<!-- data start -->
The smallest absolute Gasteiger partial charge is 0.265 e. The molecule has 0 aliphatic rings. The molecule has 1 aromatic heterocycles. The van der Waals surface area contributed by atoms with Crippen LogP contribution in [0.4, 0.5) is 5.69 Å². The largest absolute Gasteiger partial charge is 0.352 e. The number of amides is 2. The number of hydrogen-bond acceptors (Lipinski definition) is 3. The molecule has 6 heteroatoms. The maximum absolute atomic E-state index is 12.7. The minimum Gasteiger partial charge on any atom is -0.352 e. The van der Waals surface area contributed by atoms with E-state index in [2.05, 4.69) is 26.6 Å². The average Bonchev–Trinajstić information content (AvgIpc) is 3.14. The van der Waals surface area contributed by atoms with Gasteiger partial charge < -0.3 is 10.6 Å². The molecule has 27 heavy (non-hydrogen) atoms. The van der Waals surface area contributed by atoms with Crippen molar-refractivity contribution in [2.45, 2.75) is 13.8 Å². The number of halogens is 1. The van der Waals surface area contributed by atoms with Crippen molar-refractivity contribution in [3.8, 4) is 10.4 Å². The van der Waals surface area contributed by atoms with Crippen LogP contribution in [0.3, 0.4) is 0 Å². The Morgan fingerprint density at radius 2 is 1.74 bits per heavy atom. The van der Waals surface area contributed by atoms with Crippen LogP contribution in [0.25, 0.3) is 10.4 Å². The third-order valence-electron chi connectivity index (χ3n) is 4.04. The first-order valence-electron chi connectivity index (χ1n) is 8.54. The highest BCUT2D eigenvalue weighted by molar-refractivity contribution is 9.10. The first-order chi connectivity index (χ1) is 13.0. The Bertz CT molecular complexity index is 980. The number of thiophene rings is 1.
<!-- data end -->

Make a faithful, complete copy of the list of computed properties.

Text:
The smallest absolute Gasteiger partial charge is 0.265 e. The molecule has 0 aliphatic rings. The molecule has 1 aromatic heterocycles. The van der Waals surface area contributed by atoms with Crippen LogP contribution in [0.4, 0.5) is 5.69 Å². The largest absolute Gasteiger partial charge is 0.352 e. The number of amides is 2. The number of hydrogen-bond acceptors (Lipinski definition) is 3. The molecule has 6 heteroatoms. The maximum absolute atomic E-state index is 12.7. The minimum Gasteiger partial charge on any atom is -0.352 e. The van der Waals surface area contributed by atoms with E-state index in [2.05, 4.69) is 26.6 Å². The average Bonchev–Trinajstić information content (AvgIpc) is 3.14. The van der Waals surface area contributed by atoms with Gasteiger partial charge < -0.3 is 10.6 Å². The molecule has 27 heavy (non-hydrogen) atoms. The van der Waals surface area contributed by atoms with Crippen molar-refractivity contribution in [2.45, 2.75) is 13.8 Å². The number of halogens is 1. The van der Waals surface area contributed by atoms with Crippen molar-refractivity contribution in [3.8, 4) is 10.4 Å². The van der Waals surface area contributed by atoms with Crippen LogP contribution in [0.3, 0.4) is 0 Å². The Morgan fingerprint density at radius 2 is 1.74 bits per heavy atom. The van der Waals surface area contributed by atoms with Crippen LogP contribution in [0.25, 0.3) is 10.4 Å². The third-order valence-electron chi connectivity index (χ3n) is 4.04. The first-order valence-electron chi connectivity index (χ1n) is 8.54. The highest BCUT2D eigenvalue weighted by molar-refractivity contribution is 9.10. The first-order chi connectivity index (χ1) is 13.0. The Bertz CT molecular complexity index is 980. The number of thiophene rings is 1.